Housing News Roundup: January 26, 2017
Carson Nomination Moves Forward to Full Vote
The Senate Banking, Housing, and Urban Affairs Committee has advanced Ben Carson’s nomination for secretary of the US Department of Housing and Urban Development. The date of the full Senate vote has not been determined. The committee’s ranking Democrat, Sherrod Brown of Ohio, continued to express concerns about Carson’s lack of experience, but “will give Dr. Carson the benefit of the doubt based on commitments he has made to me in person and to this committee in his testimony and written responses.” Carson asserts that, despite interpretations of his prior statements, concerns about his ideological fit are unfounded. “What has happened too often is that people who seemingly mean well have promoted things that do not encourage development of any innate talent in people,” he said. “Hence, we have generation after generation living in dependent situations. It’s not that they’re bad people, it’s that this is what they’ve been given, and it’s all they know in some cases.”
Source: Washington Post
Government Conference Rooms Become Code Blue Shelter in Portland
During a cold spell, Mayor Ted Wheeler of Portland, Oregon, ordered the city’s main office building to open its doors as an emergency shelter. For two weeks, approximately 100 to 120 people a night slept on rugs and in sleeping bags in the building’s second-floor conference rooms. Four people living on the streets died of hypothermia. “It’s been brutal cold, and there’s been a lot of bad,” said Bill Madyou, one of the people sheltered in the building. “But this has been part of the good. This was the only humanitarian thing to do. We got to go somewhere.”
Opinion: Stronger Homeownership Policy Would Improve New Yorkers' Economic Security
In an opinion piece, Karen Haycox, CEO of Habitat for Humanity NYC, avows the importance of maintaining affordable options for homeownership for New York City’s working and middle classes. The city’s homeownership rate is 31 percent, less than half the US rate. City policies that emphasize rentals limit households’ capacity to build assets or escape the instability of possible rent increases and gentrification. Haycox argues that allocating more of the city’s housing subsidies to affordable homeownership programs, such as community land trusts and down payment assistance, would improve the New Yorkers’ economic security as they age.
Source: New York Daily News
New Study Documents Renters’ Displacement Risk from Gentrification
While the connection between gentrification and displacement is stronger in perception than in reality, new research has looked more closely at displacement as it relates to property taxes and whether a household owns or rents its home. Gentrifying neighborhoods were defined as having an increase in housing prices and a greater rise in the share of the adult population with a college education compared with the county. The study, published in Urban Affairs, found that renters in gentrifying neighborhoods are about twice as likely as owners to face an involuntary move. While home price increases allow owners to choose to sell at a profit, renters may face a rent increase or eviction. Only when property taxes consumed a large share of income did owners face a modest increase in displacement risk.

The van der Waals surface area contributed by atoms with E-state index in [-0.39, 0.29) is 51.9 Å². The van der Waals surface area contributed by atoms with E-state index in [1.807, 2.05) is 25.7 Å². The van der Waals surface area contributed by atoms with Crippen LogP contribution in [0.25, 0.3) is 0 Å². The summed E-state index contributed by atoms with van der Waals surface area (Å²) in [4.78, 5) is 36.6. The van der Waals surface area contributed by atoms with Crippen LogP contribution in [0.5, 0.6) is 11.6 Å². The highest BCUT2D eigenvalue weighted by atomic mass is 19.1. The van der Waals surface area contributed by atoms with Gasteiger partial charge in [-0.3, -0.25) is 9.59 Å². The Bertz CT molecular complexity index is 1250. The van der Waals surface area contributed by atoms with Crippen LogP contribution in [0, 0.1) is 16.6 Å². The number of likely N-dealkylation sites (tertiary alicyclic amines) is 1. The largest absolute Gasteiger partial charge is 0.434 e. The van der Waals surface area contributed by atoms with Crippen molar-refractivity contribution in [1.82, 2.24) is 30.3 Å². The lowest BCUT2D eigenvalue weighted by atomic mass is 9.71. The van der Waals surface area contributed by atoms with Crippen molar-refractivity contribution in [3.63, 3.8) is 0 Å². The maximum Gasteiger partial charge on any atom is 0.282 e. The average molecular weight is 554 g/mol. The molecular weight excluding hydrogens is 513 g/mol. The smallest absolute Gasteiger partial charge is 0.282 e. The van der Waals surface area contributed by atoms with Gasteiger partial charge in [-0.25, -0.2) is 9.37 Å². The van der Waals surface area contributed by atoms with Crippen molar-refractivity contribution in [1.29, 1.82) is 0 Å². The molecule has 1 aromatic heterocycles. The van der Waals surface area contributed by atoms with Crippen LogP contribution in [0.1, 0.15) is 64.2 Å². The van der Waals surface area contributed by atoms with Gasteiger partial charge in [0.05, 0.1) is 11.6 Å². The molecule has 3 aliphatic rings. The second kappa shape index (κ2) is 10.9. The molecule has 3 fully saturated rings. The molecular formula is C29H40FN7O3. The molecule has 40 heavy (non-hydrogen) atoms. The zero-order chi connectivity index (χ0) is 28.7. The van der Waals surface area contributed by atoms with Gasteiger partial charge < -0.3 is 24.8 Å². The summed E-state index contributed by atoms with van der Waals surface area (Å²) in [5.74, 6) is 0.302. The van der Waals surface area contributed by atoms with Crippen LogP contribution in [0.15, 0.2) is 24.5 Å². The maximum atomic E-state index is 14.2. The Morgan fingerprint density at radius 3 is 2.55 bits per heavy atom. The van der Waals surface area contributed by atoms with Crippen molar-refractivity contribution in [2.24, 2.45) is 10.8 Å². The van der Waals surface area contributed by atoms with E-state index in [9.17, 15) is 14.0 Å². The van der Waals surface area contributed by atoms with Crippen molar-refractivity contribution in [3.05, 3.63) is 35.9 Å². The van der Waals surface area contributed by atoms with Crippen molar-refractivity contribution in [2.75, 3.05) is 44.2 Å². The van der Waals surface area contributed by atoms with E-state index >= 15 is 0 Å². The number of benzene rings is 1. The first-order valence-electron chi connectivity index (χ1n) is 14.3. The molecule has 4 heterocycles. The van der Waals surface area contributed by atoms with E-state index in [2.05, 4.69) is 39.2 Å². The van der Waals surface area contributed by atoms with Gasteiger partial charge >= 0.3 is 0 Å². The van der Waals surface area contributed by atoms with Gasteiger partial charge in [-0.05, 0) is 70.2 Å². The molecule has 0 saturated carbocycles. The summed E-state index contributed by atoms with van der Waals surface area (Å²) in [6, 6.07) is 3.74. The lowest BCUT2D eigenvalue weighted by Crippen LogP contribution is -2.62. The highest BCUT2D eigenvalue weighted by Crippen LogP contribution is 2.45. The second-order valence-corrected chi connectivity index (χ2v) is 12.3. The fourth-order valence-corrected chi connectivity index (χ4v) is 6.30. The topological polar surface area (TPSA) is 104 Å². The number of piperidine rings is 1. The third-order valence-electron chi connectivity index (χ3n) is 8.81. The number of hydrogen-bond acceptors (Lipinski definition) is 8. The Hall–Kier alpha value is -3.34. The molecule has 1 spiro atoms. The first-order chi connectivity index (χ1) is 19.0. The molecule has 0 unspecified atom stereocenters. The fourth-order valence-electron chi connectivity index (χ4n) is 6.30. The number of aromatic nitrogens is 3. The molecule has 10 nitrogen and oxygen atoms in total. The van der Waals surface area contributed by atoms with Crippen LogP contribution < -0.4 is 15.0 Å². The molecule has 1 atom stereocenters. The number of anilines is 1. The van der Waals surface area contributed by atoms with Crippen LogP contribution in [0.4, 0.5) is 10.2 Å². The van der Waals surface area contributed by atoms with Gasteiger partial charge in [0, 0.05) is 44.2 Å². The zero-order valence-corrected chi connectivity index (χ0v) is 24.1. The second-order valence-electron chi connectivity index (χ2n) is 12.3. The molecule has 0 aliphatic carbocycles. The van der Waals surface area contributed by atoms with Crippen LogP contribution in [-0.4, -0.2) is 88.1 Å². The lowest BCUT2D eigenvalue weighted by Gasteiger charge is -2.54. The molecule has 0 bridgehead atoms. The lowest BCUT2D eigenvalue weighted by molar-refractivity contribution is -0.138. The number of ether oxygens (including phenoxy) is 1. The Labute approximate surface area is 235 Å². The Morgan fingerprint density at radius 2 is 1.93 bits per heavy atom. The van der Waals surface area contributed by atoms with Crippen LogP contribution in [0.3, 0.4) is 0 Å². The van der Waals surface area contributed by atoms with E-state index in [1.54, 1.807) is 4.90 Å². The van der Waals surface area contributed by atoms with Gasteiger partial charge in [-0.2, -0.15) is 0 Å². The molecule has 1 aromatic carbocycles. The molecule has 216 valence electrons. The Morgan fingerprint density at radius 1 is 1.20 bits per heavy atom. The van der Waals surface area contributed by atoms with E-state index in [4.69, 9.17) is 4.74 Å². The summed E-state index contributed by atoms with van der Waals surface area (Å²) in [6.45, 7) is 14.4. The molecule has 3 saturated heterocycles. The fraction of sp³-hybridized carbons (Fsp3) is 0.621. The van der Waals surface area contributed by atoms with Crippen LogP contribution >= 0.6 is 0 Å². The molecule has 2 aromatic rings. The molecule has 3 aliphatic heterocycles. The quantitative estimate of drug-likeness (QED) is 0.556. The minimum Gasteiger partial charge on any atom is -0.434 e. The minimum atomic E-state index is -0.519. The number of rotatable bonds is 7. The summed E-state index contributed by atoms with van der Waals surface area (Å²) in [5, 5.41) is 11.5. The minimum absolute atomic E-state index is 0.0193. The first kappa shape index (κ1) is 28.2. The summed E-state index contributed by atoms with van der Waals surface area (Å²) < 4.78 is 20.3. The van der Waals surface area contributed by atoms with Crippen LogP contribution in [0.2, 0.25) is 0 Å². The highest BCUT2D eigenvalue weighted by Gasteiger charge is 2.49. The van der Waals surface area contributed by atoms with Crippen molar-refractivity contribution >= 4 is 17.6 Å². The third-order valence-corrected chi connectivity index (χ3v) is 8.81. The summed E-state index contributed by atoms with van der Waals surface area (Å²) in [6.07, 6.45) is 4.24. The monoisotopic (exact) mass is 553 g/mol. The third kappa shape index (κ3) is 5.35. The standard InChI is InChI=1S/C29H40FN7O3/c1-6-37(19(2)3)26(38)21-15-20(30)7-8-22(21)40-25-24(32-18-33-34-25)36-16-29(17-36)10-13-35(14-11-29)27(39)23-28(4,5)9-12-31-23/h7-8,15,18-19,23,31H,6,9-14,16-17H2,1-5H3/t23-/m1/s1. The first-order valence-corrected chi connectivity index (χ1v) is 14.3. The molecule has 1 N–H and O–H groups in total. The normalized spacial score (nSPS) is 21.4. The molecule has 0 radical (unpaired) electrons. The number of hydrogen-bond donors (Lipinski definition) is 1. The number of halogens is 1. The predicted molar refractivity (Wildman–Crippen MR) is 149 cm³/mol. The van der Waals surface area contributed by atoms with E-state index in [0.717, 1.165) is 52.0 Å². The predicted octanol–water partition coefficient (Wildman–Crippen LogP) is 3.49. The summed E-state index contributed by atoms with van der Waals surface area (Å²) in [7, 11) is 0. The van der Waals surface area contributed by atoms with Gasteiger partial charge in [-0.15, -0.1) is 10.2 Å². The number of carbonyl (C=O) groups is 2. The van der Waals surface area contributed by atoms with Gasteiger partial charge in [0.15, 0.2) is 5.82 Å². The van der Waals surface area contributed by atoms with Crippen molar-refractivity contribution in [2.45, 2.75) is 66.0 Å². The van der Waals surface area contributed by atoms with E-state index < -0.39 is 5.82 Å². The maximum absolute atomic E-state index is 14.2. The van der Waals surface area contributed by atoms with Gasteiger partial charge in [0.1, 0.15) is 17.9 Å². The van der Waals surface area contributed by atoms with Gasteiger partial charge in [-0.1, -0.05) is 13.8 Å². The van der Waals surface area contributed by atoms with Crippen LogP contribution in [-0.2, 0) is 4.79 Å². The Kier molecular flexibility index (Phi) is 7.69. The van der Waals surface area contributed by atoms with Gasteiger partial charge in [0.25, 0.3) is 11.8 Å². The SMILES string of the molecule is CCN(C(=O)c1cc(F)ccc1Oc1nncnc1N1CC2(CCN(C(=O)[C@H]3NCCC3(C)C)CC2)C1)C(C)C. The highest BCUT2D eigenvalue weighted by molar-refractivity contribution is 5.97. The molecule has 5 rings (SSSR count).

Cost-Burdened Community Faces Opportunity and Threat of New Transit
Langley Park, Maryland, will get two new transit stops when the planned Metro Purple Line is complete, but a new report refers to this as “both an opportunity and a threat” for residents. The transit addition is expected to lead to new development and improved housing, but the immigrant community may lose the affordability of its older housing stock. Three-quarters of households are renters, and nearly 90 percent express concern about how they will pay next month’s rent. A community agreement from 2015 called for affordable housing as one of the Purple Line corridor goals. The agreement, however, is nonbinding and had not been signed because of a federal lawsuit challenging the project based on environmental reasons.
Source: Washington Post
ACA-Supported Group Home Supports Healthy and Productive Life for Mentally Ill
Way Station, a nonprofit affiliated with Shepard Pratt Health System, serves more than 5,000 people across Maryland with services including community-based group homes for people with mental illness. The coordinated care made possible by the Affordable Care Act’s provision for Medicaid health homes has allowed its residents to jointly access mental health services and primary care. In Frederick, Maryland, David Weiss, who was homeless for years, uses coordinated care at Way Station to manage multiple diagnoses, including bipolar disorder, chronic obstructive pulmonary disease, diabetes, and heart disease. Joe Fitzgibbon, a neighborhood parent who previously opposed the group home, said, “Looking back on it, it was ignorance on my behalf.” Despite serious mental illnesses, the residents can maintain jobs and are encouraged to find and pursue a passion. “We all need to feel like part of a community. We need to feel meaning in our life. These programs acknowledge these basic human needs,” said Jackie Goldstein, a retired psychology professor at Samford University in Birmingham, Alabama.
Source: Washington Post